I love how many employers are interested in starting new internship programs! It warms my heart to think that among seasoned professionals, there is a desire to help those newer in the field. Over the past few months, it’s become especially apparent that many employers developing internships would like from some clear guidelines and resources on the topic. And so, I’m happy to announce that beginning next week, Employer Relating will be a featuring 6-part blog series called Building your Internship – Strategies for Creating the Best of Both Worlds for your Organization and your Intern

While not meant to take the place of the necessary conversations you’ll need to have with your internal HR officers and leadership, we hope it helps you build the strongest program possible for your organization.

The 6 topics will be, in order:

1.            Laying the groundwork

2.            Setting up your Program 

3.            Recruiting

4.            Hiring, on-boarding

5.            Evaluating, concluding

6.            Summary, additional resources

So refill your coffee, sit back, and stayed tuned for the first post of the series to arrive early next week!

Until then,
DBO

To Fair or not to Fair, that is the question…

A common query from employers who are new to student recruitment is “what should I do first?” There are so many options for performing outreach to our campus , that I get why there is some confusion over how (and where to begin).

Often, employers are already familiar with the idea of Career Fairs, and assume that’s where they should begin. For some, that is a great idea. For others, their budget and efforts may be better spent elsewhere. I’d like to suggest that employers considering Career Fair attendance ask themselves the following questions…

  • What exactly are my hiring needs? That’s right, hiring needs. As tempting is it may be, a Career Fair is not a place to come advertise products or services (in fact, we don’t allow it). I recommend that you should be actively looking to hire for at least 2-3 openings/internships in the near future, whatever that means for your organization. The more positions, the better, and the more chances that a student can make a long-term career out of them, the better.
  • Do I see value in having face-to-face interactions with potential employees?  Online/digital applications are very common these days, so it’s no surprise that many of the employers who attend career fairs have electronic apps. In fact, many have to decline paper resumes that are offered to them by students. As a result, when there is no exchange of paper, there is little happening aside from the conversation between the recruiter and the student.  Does your company value such interactions?  Which brings me to…
  • Am I okay with the possibility of talking for 5+ hours? What it really comes down to is whether or not you (or your company’s representatives) can maintain a positive attitude toward each student who approaches your table after a long and tiring afternoon. I have (unfortunately) seen recruiters who wear their exhaustion on their face, and it negatively affects the interactions they have with potential employees.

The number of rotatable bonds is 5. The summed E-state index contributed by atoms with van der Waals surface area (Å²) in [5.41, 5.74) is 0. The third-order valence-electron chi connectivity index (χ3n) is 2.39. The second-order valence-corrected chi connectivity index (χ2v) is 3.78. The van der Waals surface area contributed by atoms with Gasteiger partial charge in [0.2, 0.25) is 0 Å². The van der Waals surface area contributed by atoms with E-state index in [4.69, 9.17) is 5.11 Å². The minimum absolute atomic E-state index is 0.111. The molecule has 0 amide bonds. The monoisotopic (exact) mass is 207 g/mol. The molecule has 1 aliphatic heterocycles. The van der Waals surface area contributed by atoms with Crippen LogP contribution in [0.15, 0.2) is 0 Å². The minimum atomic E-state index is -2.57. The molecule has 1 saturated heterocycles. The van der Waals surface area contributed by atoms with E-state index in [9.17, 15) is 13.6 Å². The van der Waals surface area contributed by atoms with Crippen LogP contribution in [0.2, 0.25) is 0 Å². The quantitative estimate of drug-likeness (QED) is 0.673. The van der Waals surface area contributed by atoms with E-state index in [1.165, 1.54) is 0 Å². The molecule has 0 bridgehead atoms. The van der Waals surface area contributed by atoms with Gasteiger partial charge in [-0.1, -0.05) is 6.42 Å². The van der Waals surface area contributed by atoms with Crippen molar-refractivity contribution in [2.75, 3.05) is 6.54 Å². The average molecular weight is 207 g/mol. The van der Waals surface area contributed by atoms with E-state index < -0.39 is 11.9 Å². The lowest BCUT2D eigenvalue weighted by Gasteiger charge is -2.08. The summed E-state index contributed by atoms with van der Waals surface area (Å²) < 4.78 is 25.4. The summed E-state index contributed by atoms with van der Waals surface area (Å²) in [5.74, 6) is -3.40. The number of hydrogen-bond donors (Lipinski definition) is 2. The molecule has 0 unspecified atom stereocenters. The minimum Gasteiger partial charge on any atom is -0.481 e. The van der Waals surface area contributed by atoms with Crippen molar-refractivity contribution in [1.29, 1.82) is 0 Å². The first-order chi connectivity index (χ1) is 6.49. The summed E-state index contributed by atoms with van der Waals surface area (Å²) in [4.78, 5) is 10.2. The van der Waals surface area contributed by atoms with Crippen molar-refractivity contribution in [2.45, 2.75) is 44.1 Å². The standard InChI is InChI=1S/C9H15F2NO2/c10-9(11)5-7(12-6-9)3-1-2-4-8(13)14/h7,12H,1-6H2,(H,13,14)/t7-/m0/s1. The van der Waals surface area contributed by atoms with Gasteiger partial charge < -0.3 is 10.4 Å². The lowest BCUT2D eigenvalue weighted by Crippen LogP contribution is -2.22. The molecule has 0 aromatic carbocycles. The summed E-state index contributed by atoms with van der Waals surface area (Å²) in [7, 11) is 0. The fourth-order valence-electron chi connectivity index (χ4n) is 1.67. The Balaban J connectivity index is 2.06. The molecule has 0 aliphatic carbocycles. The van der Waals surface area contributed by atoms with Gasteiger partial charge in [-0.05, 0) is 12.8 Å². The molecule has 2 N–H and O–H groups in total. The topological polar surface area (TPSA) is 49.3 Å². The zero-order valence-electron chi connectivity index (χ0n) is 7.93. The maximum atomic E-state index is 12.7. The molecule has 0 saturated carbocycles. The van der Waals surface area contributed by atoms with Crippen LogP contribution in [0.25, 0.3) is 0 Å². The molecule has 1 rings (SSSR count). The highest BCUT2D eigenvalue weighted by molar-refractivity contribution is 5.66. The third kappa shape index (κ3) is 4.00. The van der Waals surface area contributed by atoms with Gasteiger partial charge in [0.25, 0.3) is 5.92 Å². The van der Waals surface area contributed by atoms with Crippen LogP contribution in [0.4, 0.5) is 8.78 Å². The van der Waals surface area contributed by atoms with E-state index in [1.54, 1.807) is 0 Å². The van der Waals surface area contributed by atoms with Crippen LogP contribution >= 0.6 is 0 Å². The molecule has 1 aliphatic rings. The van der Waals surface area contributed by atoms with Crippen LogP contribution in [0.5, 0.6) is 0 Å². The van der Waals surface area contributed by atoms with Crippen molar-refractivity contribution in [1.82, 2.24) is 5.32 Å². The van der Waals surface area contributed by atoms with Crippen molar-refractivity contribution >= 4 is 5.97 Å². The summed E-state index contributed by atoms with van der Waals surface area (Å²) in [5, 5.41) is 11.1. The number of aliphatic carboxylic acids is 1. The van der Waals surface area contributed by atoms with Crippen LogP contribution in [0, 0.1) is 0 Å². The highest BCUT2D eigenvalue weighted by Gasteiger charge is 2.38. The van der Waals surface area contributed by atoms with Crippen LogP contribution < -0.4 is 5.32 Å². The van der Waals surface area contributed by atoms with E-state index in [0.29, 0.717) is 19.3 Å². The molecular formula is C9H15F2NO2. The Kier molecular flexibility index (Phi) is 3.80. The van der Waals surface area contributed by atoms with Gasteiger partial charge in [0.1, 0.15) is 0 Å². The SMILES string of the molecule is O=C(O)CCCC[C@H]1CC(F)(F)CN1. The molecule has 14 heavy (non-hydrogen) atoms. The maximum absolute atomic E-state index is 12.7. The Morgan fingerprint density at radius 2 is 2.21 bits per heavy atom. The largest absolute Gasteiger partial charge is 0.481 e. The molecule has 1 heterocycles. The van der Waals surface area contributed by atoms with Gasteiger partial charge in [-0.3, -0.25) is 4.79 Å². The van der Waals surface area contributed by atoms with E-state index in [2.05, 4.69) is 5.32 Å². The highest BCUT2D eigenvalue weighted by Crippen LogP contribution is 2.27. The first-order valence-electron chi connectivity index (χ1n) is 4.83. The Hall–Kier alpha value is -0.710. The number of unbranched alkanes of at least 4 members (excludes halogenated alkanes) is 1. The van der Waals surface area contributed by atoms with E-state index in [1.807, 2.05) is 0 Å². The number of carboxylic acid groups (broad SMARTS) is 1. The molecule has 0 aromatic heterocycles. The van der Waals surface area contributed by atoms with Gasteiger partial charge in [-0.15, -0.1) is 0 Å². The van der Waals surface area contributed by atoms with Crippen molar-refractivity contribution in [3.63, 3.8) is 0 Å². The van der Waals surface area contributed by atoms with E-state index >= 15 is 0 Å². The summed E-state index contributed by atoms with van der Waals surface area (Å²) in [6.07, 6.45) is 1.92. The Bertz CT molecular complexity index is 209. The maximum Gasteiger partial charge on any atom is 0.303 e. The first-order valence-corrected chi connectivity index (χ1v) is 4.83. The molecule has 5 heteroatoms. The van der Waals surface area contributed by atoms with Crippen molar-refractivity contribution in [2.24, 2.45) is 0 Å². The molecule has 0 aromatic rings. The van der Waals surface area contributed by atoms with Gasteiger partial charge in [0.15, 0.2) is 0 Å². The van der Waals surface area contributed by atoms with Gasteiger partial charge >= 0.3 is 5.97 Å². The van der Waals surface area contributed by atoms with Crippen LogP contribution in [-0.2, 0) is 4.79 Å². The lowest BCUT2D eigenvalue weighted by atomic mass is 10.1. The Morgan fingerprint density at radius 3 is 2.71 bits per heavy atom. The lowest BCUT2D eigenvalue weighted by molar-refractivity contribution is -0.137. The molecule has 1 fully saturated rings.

• Do I see long-term benefits to having UCI students aware of our opportunities?  You’ll likely spend time talking to students who will be ready for your next wave of job opportunities, but you’ll also meet students who have another year or two of school (or more) to finish before they’re ready to take on work. Are you okay if not every conversation you have results in an immediate application?  To piggy-back on that, there will be students who notice your presence, but who don’t talk to you.  How does that sound to you?

All right, it’s no secret what the answers to these questions should be. What I’m hoping employers understand is that career fairs can be great investments for many, but not everyone. If you only need one student for a part-time opportunity that starts immediately, it’s not your best bet. But if you want to build a pipeline of future graduates and develop long-term relationships, it’s a great way to begin. For those specifically interested in UCI Career Fairs, further details are available here. And, for those joining us later this month (or after), be sure to check out last fall’s Top 5 Career Fair Tips (for recruiters).

-DBO

 

Happy 2012! Here’s what’s coming up…

Hello again from the UCI Career Center! It’s my pleasure to wish you all a Happy New Year. Though we’re still dusting off our keyboards after being away for nearly two weeks, I wanted to give you all a preview about some things to come. Our Winter Quarter highlights include:

  • On-Campus Interviewing, beginning on Monday, January 23
  • Internship & Career Fair, happening on Thursday, January 26 (10am-3pm)
  • Career Fest, happening throughout the month of February!

On top of these in-person events, I’m excited to announce that this quarter, we’re kicking off a new online Employer Relations Newsletter, and that a new blog series on How to Build an Internship is in the works. Stay tuned!

Happy New Year,
DBO